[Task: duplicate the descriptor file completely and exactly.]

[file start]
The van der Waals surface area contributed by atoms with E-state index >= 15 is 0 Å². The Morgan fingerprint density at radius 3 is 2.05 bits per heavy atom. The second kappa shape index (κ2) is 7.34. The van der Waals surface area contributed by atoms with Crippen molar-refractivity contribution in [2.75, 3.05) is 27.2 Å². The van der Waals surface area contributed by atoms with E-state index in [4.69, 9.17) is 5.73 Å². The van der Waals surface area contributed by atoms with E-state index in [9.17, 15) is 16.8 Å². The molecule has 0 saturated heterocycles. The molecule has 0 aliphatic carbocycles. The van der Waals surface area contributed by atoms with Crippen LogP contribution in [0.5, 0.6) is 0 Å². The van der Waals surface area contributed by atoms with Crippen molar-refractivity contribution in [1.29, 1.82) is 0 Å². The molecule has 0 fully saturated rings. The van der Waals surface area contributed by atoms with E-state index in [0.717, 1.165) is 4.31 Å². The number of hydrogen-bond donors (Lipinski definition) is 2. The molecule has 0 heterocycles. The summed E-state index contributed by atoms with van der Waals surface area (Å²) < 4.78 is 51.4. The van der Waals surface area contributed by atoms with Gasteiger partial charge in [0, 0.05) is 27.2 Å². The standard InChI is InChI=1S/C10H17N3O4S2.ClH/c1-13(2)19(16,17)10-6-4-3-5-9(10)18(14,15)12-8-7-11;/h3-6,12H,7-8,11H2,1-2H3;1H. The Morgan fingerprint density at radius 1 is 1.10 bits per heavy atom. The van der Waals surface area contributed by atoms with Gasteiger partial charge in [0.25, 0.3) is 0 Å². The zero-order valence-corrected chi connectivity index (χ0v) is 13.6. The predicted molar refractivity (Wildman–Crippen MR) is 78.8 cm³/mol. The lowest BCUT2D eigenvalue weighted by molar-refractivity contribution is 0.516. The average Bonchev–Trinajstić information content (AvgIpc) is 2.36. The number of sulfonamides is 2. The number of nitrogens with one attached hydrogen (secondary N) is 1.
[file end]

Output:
The van der Waals surface area contributed by atoms with E-state index >= 15 is 0 Å². The Morgan fingerprint density at radius 3 is 2.05 bits per heavy atom. The second kappa shape index (κ2) is 7.34. The van der Waals surface area contributed by atoms with Crippen molar-refractivity contribution in [2.75, 3.05) is 27.2 Å². The van der Waals surface area contributed by atoms with E-state index in [4.69, 9.17) is 5.73 Å². The van der Waals surface area contributed by atoms with E-state index in [9.17, 15) is 16.8 Å². The molecule has 0 saturated heterocycles. The molecule has 0 aliphatic carbocycles. The van der Waals surface area contributed by atoms with Crippen LogP contribution in [0.5, 0.6) is 0 Å². The van der Waals surface area contributed by atoms with Crippen molar-refractivity contribution in [1.29, 1.82) is 0 Å². The molecule has 0 fully saturated rings. The van der Waals surface area contributed by atoms with E-state index in [0.717, 1.165) is 4.31 Å². The number of hydrogen-bond donors (Lipinski definition) is 2. The molecule has 0 heterocycles. The summed E-state index contributed by atoms with van der Waals surface area (Å²) < 4.78 is 51.4. The van der Waals surface area contributed by atoms with Gasteiger partial charge in [0, 0.05) is 27.2 Å². The standard InChI is InChI=1S/C10H17N3O4S2.ClH/c1-13(2)19(16,17)10-6-4-3-5-9(10)18(14,15)12-8-7-11;/h3-6,12H,7-8,11H2,1-2H3;1H. The Morgan fingerprint density at radius 1 is 1.10 bits per heavy atom. The van der Waals surface area contributed by atoms with Gasteiger partial charge in [0.25, 0.3) is 0 Å². The zero-order valence-corrected chi connectivity index (χ0v) is 13.6. The predicted molar refractivity (Wildman–Crippen MR) is 78.8 cm³/mol. The lowest BCUT2D eigenvalue weighted by molar-refractivity contribution is 0.516. The average Bonchev–Trinajstić information content (AvgIpc) is 2.36. The number of sulfonamides is 2. The number of nitrogens with one attached hydrogen (secondary N) is 1.